And she was the person who finally brought in to say, "This is what's going to work. Trust me." And he did. I think it was one of the most important decisions he made earlier in that campaign.

HANNITY: Yes, and not picking Hillary was another big influence.

ANDERSON: Absolutely. Once again, Barack has said over and over again when I make an important decision, she is the person I go to. She is my chief counselor, my chief adviser. And he asked her opinion and she told it to him.

HANNITY: Look, the thing that fascinating me, and I read this at some other point I don't remember exactly where. You describe — you write a lot about Bill Ayers and Reverend Wright. And Reverend Wright even weighed in on the "Yes We Can" slogan very positively. You write about that page, 210. I just happen to remember it.

But Bill Ayers helped him with his book, and you actually pick up — you found the literary devices and themes bear a jarring similarity to Ayers' own writings.

ANDERSON: That's true. And they were good friends. And during the campaign, of course...

HANNITY: They were good friends.

ANDERSON: Yes, of course, they were.

HANNITY: So he denied it.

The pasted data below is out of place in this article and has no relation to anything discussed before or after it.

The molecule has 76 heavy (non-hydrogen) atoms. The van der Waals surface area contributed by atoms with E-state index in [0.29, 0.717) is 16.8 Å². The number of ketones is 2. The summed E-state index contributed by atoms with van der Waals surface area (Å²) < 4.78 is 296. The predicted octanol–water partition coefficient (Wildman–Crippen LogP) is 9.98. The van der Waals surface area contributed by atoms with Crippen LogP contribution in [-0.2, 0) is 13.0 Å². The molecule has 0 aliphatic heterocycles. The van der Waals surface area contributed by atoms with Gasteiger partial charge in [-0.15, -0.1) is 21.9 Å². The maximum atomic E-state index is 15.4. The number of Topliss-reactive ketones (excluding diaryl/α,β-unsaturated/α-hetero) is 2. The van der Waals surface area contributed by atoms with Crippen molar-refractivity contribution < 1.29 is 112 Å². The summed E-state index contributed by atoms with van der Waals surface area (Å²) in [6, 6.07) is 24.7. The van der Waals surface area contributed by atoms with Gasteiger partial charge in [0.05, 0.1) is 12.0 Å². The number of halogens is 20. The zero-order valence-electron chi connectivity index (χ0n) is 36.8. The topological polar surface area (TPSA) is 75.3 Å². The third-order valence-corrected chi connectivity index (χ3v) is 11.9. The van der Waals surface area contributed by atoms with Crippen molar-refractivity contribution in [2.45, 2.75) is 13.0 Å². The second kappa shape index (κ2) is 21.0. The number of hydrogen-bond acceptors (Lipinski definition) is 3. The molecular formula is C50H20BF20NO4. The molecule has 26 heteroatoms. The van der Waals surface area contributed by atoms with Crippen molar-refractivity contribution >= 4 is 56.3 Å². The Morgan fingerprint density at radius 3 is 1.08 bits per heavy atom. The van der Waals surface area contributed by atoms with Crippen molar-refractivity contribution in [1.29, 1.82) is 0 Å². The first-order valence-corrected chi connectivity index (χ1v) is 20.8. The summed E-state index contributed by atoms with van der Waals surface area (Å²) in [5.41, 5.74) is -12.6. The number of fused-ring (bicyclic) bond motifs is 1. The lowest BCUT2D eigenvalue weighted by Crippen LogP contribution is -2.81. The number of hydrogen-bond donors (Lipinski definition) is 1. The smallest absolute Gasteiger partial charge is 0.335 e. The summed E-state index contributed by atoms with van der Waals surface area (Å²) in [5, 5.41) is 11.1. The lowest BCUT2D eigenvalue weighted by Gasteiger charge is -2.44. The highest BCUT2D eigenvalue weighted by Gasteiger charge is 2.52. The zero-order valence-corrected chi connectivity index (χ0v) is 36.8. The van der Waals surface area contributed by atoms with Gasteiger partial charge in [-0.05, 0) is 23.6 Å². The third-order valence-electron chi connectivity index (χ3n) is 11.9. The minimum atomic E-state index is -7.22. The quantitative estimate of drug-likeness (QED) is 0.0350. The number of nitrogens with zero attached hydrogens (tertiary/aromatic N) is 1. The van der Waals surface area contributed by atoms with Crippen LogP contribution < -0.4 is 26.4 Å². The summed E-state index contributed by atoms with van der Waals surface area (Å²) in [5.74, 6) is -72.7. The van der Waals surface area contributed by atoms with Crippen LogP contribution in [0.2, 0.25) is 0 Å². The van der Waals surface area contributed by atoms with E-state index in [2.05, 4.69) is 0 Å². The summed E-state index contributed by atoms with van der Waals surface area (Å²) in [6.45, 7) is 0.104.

ANDERSON: It was kind of — yes, he did. It was like a literary cabal there that was interesting in Chicago. They were all giving each other quotes, you know, the blurbs to promote their respective books.

HANNITY: So Sean Hannity was right when I said that they were close friends. He started his political career at his house.


HANNITY: He, you know, sat on boards with him, gave speeches with him. They were good friends.

ANDERSON: Yes, they were.

HANNITY: So he lied — he lied to the American people.

ANDERSON: I think — well, let's face it, during that campaign I think he was doing some backpedaling, I'll be honest. And I think that, you know, Michelle probably recommended that he not emphasize their relationship with — with Ayers.

HANNITY: Bill Ayers was more than happy, because he wanted him to be president.


HANNITY: And so Bill Ayers went underground, no pun intended.

ANDERSON: Right. But you know, one thing that I think is fascinating about Michelle is that she is so pivotal, not only in all of these decisions you're talking about. But she really made him what he was.

I mean, don't forget: he wasn't connected to anybody in Chicago. She's the person who connected him through her — the law firm she worked with, through her job through city hall when she worked for Mayor Daley. And she's the guy — she's the person who taught him how to speak to African-American audiences. Because he was considered to be rather stiff.